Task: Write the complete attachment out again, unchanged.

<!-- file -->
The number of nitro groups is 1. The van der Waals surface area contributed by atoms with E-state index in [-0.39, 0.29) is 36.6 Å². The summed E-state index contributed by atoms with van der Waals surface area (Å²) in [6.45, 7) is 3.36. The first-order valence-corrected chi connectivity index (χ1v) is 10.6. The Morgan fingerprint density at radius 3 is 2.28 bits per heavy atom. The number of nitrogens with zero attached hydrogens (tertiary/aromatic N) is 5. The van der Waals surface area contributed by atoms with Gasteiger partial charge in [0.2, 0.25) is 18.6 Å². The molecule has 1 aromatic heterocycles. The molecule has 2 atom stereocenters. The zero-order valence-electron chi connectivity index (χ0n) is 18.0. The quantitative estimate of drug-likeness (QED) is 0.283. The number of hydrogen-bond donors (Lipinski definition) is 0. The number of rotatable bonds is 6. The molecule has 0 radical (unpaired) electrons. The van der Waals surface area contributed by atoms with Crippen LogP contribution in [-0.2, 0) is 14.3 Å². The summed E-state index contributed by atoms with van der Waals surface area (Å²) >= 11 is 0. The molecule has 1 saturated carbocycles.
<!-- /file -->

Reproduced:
The number of nitro groups is 1. The van der Waals surface area contributed by atoms with E-state index in [-0.39, 0.29) is 36.6 Å². The summed E-state index contributed by atoms with van der Waals surface area (Å²) in [6.45, 7) is 3.36. The first-order valence-corrected chi connectivity index (χ1v) is 10.6. The Morgan fingerprint density at radius 3 is 2.28 bits per heavy atom. The number of nitrogens with zero attached hydrogens (tertiary/aromatic N) is 5. The van der Waals surface area contributed by atoms with Gasteiger partial charge in [0.2, 0.25) is 18.6 Å². The molecule has 1 aromatic heterocycles. The molecule has 2 atom stereocenters. The zero-order valence-electron chi connectivity index (χ0n) is 18.0. The quantitative estimate of drug-likeness (QED) is 0.283. The number of hydrogen-bond donors (Lipinski definition) is 0. The number of rotatable bonds is 6. The molecule has 0 radical (unpaired) electrons. The van der Waals surface area contributed by atoms with Crippen LogP contribution in [-0.2, 0) is 14.3 Å². The summed E-state index contributed by atoms with van der Waals surface area (Å²) >= 11 is 0. The molecule has 1 saturated carbocycles.